U.S. business executives are continuing to become more optimistic about the economy amid government stimulus spending and an improved COVID-19 vaccine rollout though inflation concerns are growing.

In its Economic Outlook Survey for the first quarter, the Association of International Certified Professional Accountants said 47% of respondents expressed optimism about economic prospects over the next 12 months, up 10 points from the previous quarter.

Overall, the CPA Outlook Index rose from 62 to 68, with all major index components improving. Three-quarters of respondents cited progress in controlling the COVID-19 pandemic as the most helpful governmental step for business in the coming year.

“We definitely see a resurgent sense of optimism about the economy overall, despite the deep pain that remains in key sectors and industries,” Ash Noah, a spokesman for AICPA, said in a news release.

He noted, however, that majority of business executives are still pessimistic or neutral about the economy and 76% say the pandemic has had a negative impact on their organization, with one in five describing that impact as significant.

“Business executives are communicating that economic recoveries are not like flipping a switch,” Noah said. “The pandemic has caused significant dislocations and uncertainties with customer demand, supply chain, and production cycles.”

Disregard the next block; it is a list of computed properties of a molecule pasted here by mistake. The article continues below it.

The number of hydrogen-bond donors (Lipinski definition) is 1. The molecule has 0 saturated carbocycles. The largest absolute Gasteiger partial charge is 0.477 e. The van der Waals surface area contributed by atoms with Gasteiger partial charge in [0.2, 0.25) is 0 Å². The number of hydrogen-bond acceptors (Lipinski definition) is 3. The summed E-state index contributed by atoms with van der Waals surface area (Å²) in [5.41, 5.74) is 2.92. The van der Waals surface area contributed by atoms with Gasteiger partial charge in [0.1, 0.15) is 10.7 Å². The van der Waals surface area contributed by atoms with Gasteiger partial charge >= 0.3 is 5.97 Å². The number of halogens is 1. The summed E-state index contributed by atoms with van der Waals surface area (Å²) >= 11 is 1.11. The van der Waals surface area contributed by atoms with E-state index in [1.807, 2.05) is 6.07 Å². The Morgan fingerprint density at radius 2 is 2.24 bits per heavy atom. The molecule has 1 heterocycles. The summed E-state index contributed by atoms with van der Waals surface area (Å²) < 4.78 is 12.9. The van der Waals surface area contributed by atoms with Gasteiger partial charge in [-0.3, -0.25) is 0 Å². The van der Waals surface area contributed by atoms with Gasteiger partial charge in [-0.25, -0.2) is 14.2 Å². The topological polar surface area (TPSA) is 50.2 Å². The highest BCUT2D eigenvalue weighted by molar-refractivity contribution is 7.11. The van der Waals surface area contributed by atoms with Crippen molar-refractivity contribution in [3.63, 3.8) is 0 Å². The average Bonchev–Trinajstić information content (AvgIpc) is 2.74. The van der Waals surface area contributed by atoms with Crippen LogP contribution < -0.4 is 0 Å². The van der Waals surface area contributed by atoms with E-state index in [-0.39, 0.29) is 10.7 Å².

The number of executives concerned about inflation, though, grew from 24% to 44%, the highest level since the end of 2018. Labor costs were cited as the primary risk factor for inflation as concerns about raw materials costs eased.

According to AICPA, executives’ view of their own companies’ prospects over the next 12 months flipped into positive territory, with 58% expressing optimism compared with 49% percent last quarter. The hiring outlook is also improving, with even sectors hardest-hit by the pandemic such as retail and hospitality now projecting increases in headcount.

The number of executives concerned about inflation, though, grew from 24% to 44%, the highest level since the end of 2018. Labor costs were cited as the primary risk factor for inflation as concerns about raw materials costs eased.

Many economists predict inflation will surpass 2% once the pandemic eases but Federal Reserve officials believe any increase will be mild and temporary.

“Domestic economic conditions” was the number one issue impacting business for the fourth quarter in a row, AICPA said, while “availability of skilled personnel” moved up a slot to number two and “domestic political leadership” fell from number two to number four.

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